Ken Burns’s The Civil War – a Great Source of Writing Inspiration

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Real history is often the best source of inspiration for writers, especially science fiction and fantasy writers. It provides the sorts of fascinating details that can bring stories, characters and settings to life. This week I’ve been re-watching my favourite historical documentary, Ken Burns’s The Civil War, and as I again watched the horrors of the American Civil War unfold, I noted down a whole bunch of fascinating facts, and ideas spinning off from them. Here, in no particular order, are some of the top ones…

Grant’s Hundred Gun Salutes

Union General Ulysses S. Grant, as well as having an amazing name and a knack for warfare, clearly had a grim sense of humour. During the Siege of Petersburg, he celebrated other Union victories by firing hundred gun salutes. But whereas such salutes are normally fired blank or into the air, he fired them at the Confederate siege works.

It’s an incident that could easily be stolen and used in a military fantasy or sci-fi story, with a celebratory salute fired at enemies. But that combination of celebration with attacking enemies could also be developed into something far darker – a leader who uses executions in celebrations; a torturer who saves victims for saints days; a general who fires such a salute to mark his opponent’s birthday.

A Prison City

By late in the war, the fifth largest city in the Confederacy was a prisoner of war camp. I don’t mean that they filled a city with prisoners, I mean that only four cities in the rebel nation had populations larger than that camp. It was filthy, squalid, and the prisoners weren’t even allowed to build shelters for themselves.

It’s an idea that’s easy to scale up for dramatic effect. A prison planet where a galactic empire dumps the unwanted. A nation that uses an actual city as a prison. That sort of thing.

Incidentally, one of the reasons the prison camp was so large was the involvement, once again, of General Grant. In protest at the Confederacy’s massacres of black prisoners of war, Grant ceased all exchanges of POWs until the Confederacy would recognise the equality of black soldiers. Given that inequality between blacks and whites was pretty much the defining cause of the war, that wasn’t going to happen, and so the prisoners piled up.

Sherman on Grant

Union General William Tecumseh Sherman had more in common with General Ulysses S Grant than having great names – the two were also friends. Following some of the more difficult periods in both their lives, Sherman said this of Grant:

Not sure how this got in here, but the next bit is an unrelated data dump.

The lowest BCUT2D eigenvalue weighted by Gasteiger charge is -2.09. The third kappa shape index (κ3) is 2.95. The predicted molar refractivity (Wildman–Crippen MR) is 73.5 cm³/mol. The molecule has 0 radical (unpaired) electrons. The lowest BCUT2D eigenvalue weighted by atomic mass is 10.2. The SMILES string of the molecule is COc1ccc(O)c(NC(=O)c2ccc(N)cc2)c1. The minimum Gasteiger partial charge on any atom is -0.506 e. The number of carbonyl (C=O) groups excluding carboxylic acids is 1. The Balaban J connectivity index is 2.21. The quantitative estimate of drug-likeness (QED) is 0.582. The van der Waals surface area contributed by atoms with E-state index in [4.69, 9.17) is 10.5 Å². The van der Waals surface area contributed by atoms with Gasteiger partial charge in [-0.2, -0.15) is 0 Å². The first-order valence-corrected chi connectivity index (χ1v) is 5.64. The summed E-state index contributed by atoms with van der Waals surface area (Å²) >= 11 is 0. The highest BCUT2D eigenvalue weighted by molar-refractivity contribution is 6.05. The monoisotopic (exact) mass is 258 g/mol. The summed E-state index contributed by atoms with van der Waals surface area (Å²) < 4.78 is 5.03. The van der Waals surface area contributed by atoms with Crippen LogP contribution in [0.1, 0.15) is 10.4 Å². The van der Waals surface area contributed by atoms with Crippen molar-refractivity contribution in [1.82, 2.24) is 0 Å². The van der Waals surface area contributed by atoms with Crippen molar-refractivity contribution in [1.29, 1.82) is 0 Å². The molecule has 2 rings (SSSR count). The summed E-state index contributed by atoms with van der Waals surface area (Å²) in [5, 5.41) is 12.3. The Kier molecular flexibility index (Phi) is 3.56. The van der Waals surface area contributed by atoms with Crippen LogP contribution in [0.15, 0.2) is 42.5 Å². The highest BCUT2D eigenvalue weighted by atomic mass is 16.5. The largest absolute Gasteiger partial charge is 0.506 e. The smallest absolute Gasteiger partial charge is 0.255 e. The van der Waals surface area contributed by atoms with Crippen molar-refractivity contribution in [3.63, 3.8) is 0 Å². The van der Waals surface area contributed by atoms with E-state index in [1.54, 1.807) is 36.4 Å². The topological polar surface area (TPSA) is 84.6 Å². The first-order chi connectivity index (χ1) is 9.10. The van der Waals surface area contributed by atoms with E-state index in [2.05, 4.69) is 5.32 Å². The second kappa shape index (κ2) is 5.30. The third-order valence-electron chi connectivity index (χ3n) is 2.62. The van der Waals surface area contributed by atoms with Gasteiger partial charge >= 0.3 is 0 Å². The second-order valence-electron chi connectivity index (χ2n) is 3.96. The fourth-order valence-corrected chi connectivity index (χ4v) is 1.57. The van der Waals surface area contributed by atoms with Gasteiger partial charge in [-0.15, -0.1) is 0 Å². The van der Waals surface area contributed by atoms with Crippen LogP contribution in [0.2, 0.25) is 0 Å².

“He stood by me when I was crazy, and I stood by him when he was drunk; and now, sir, we stand by each other always.”

If that’s not the basis of a great relationship between a pair of lead characters, then I don’t know what is.

The Gettysburg Address

Aside from being one of the most eloquent and moving speeches of all time, President Abraham Lincoln’s Gettysburg Address is also, mercifully, one of the shortest. In a century when quantity of rhetoric was regarded as a mark of quality, Lincoln swam against the tide.

Except that he didn’t do it as a deliberate act of nonconformity. He wasn’t the lead speaker that day, so didn’t want to talk for long, and afterwards he thought the speech had been a failure. Even great men can misjudge their own successes, and trends aren’t always broken on purpose – two valuable lessons for character and world building.


The military cemetery at Arlington is now world famous, having featured in so many films, TV shows and news broadcasts that it’s known around the world. But until late 1863, the United States used two other large military cemeteries. It is an indication of the tragedy of the war that both those cemeteries became full, forcing the Union to create a new one following further heavy casualties in 1864. The man put in charge of picking the sight was Quartermaster General Montgomery Meigs.

Meigs was a southerner, but sided with the Union on principle, and became Quartermaster General when the previous office holder joined the Confederate forces at the start of the war. He despised the Confederacy, and given the task of selecting the site for the new national cemetery, he took the opportunity to symbolically stick it to the leading Confederate general, Robert E Lee. He chose Lee’s Arlington Estate in Virginia, then occupied by the Union, as the new burial ground, filling the beautiful landscape of Lee’s former home with the bodies of the war dead.

There’s so much to take from the story of Arlington. If you’re writing military sci-fi or fantasy, have you thought about where the dead are buried, and how that can be made interesting? What acts of spite arise from divided loyalties? How do people respond to the shocking casualties of war? Why might one of your characters find their home turned into a graveyard?

Share Your Historical Inspiration

What historical incidents have given you great inspiration? And what sources would you recommend for ideas? Share your thoughts in the comments. And if you haven’t already seen it, I heartily recommend Burns’s The Civil War, which is currently available on UK Netflix.